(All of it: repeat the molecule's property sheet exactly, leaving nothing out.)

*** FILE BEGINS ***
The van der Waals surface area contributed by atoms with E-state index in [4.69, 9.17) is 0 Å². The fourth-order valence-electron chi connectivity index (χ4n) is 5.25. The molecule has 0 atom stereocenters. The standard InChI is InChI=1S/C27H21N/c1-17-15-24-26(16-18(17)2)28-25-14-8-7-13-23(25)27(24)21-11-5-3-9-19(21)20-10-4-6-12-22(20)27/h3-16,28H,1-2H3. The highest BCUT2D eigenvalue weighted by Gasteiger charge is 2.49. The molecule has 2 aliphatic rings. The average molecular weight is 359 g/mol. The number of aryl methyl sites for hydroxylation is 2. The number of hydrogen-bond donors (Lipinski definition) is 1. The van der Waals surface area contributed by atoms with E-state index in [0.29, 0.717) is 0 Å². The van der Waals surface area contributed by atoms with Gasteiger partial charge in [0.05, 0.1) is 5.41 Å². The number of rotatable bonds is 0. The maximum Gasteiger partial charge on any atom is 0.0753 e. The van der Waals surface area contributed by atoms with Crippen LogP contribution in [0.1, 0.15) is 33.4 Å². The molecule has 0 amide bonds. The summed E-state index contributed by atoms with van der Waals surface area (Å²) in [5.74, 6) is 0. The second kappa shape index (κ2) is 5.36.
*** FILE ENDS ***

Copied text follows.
The van der Waals surface area contributed by atoms with E-state index in [4.69, 9.17) is 0 Å². The fourth-order valence-electron chi connectivity index (χ4n) is 5.25. The molecule has 0 atom stereocenters. The standard InChI is InChI=1S/C27H21N/c1-17-15-24-26(16-18(17)2)28-25-14-8-7-13-23(25)27(24)21-11-5-3-9-19(21)20-10-4-6-12-22(20)27/h3-16,28H,1-2H3. The highest BCUT2D eigenvalue weighted by Gasteiger charge is 2.49. The molecule has 2 aliphatic rings. The average molecular weight is 359 g/mol. The number of aryl methyl sites for hydroxylation is 2. The number of hydrogen-bond donors (Lipinski definition) is 1. The van der Waals surface area contributed by atoms with E-state index in [0.29, 0.717) is 0 Å². The van der Waals surface area contributed by atoms with Gasteiger partial charge in [0.05, 0.1) is 5.41 Å². The number of rotatable bonds is 0. The maximum Gasteiger partial charge on any atom is 0.0753 e. The van der Waals surface area contributed by atoms with Crippen LogP contribution in [0.1, 0.15) is 33.4 Å². The molecule has 0 amide bonds. The summed E-state index contributed by atoms with van der Waals surface area (Å²) in [5.74, 6) is 0. The second kappa shape index (κ2) is 5.36.